Is America No Longer the Middle East's Greatest Power?

Is America No Longer the Middle East's Greatest Power?

Russia’s intervention in Syria has won Putin a measure of grudging respect from regional leaders.

But it is also a function of America’s recent ambivalence. The United States stepping back has helped fan outside interest in playing in the Middle East sandbox—not to provide the public goods of order and security, but to safeguard national interests, create promising new ties and disadvantage competitors. The external actors have also been encouraged by partners to engage more fully. Regional states, aiming to exert leverage over Washington and to diversify their relationships, increasingly look not only to Washington but also to Moscow, Beijing and others for partnership, assistance and even military intervention. Those states may be more willing to act, in Russia’s case, or simply content to pursue mercantilist policies without promoting liberal values, as in China’s. The overall result, however, is that today it is impossible to address many key issues—relations with Iran, stabilizing Libya, resolving the Syrian Civil War and others—without taking firmly into account the role of major external actors. In short, great-power competition has returned to the Middle East.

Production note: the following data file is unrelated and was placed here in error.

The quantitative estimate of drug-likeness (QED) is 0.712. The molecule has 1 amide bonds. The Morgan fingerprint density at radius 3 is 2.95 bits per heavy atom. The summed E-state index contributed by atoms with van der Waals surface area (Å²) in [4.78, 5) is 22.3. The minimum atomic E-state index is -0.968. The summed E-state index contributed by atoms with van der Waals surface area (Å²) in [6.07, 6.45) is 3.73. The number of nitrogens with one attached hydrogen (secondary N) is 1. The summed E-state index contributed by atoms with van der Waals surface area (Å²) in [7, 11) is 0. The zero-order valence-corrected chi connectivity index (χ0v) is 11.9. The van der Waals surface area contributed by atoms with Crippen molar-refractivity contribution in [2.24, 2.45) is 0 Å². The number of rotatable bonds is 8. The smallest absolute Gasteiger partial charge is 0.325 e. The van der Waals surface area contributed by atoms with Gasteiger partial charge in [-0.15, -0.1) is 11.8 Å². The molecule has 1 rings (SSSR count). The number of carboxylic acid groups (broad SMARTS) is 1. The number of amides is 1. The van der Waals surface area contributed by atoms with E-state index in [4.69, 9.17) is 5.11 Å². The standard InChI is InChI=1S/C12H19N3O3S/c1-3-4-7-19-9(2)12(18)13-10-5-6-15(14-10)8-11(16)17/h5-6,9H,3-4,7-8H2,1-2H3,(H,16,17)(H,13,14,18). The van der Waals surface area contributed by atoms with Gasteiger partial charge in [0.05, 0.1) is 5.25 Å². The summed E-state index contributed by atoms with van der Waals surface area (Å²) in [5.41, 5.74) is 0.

RUSSIA’S RETURN to the Middle East has been dramatic. In bombing its way to renewed relevance, Moscow announced its determination to use the Middle East as a stage on which to play a global role. By applying limited military force to change the balance of power in Syria, Moscow has exercised outsized influence on the diplomacy aimed at ending the war, especially in light of Western reluctance to intervene. Russian aircraft, arms and military personnel are stationed in the country, and Moscow retains installations at Tartus and Hmeimim, giving it the ability to sway military and diplomatic events and, most importantly, to ensure that all major diplomatic initiatives on Syria run through Moscow.

Moscow’s Syria intervention has spurred a deeper alignment within the region’s Iran-led “axis of resistance,” of which the Assad regime remains a key part. Russian bombers briefly flew sorties out of Iran’s Hamadan air base, marking the first time since the 1979 revolution that Tehran has permitted foreign military forces to operate from its bases. Russia’s air defenses in Syria and its tacit collaboration with Hezbollah have also sparked serious concern in Israel, which relies on air strikes to deter the Lebanese Shia militant group and counter its arms buildup. Russia and Israel have thus far managed to deconflict their operations thanks to their longstanding and friendly relations as well as visits to Moscow by Prime Minister Netanyahu. The reality, however, is that Lebanon, southern Syria and even parts of Israel now sit under a Russian air-defense bubble, and Israeli deterrence now depends in part on Moscow’s goodwill.